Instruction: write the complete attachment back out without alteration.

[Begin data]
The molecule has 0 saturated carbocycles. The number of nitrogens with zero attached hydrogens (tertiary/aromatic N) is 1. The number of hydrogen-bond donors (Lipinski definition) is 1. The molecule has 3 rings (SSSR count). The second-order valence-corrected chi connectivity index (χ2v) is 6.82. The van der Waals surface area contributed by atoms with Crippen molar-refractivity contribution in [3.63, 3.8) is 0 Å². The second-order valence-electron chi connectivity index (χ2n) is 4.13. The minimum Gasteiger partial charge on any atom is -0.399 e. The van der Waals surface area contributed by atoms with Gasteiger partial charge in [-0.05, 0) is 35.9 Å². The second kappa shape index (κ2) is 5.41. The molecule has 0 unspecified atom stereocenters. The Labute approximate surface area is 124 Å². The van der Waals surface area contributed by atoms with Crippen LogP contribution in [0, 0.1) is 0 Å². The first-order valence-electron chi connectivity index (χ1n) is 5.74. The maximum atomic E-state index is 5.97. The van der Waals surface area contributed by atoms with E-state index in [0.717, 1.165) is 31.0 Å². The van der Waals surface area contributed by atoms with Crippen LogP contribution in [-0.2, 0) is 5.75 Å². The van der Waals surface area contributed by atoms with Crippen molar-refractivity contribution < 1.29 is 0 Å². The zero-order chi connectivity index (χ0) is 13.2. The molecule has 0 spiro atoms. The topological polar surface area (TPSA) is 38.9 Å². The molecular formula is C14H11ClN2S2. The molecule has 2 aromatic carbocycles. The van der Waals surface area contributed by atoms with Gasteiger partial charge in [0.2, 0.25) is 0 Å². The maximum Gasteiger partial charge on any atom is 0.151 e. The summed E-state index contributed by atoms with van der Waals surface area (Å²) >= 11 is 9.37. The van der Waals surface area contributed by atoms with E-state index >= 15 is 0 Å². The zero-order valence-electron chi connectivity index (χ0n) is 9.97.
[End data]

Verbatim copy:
The molecule has 0 saturated carbocycles. The number of nitrogens with zero attached hydrogens (tertiary/aromatic N) is 1. The number of hydrogen-bond donors (Lipinski definition) is 1. The molecule has 3 rings (SSSR count). The second-order valence-corrected chi connectivity index (χ2v) is 6.82. The van der Waals surface area contributed by atoms with Crippen molar-refractivity contribution in [3.63, 3.8) is 0 Å². The second-order valence-electron chi connectivity index (χ2n) is 4.13. The minimum Gasteiger partial charge on any atom is -0.399 e. The van der Waals surface area contributed by atoms with Gasteiger partial charge in [-0.05, 0) is 35.9 Å². The second kappa shape index (κ2) is 5.41. The molecule has 0 unspecified atom stereocenters. The Labute approximate surface area is 124 Å². The van der Waals surface area contributed by atoms with Crippen LogP contribution in [0, 0.1) is 0 Å². The first-order valence-electron chi connectivity index (χ1n) is 5.74. The maximum atomic E-state index is 5.97. The van der Waals surface area contributed by atoms with E-state index in [0.717, 1.165) is 31.0 Å². The van der Waals surface area contributed by atoms with Crippen LogP contribution in [-0.2, 0) is 5.75 Å². The van der Waals surface area contributed by atoms with Crippen molar-refractivity contribution < 1.29 is 0 Å². The zero-order chi connectivity index (χ0) is 13.2. The molecule has 0 spiro atoms. The topological polar surface area (TPSA) is 38.9 Å². The molecular formula is C14H11ClN2S2. The molecule has 2 aromatic carbocycles. The van der Waals surface area contributed by atoms with Gasteiger partial charge in [0.2, 0.25) is 0 Å². The maximum Gasteiger partial charge on any atom is 0.151 e. The summed E-state index contributed by atoms with van der Waals surface area (Å²) >= 11 is 9.37. The van der Waals surface area contributed by atoms with E-state index >= 15 is 0 Å². The zero-order valence-electron chi connectivity index (χ0n) is 9.97.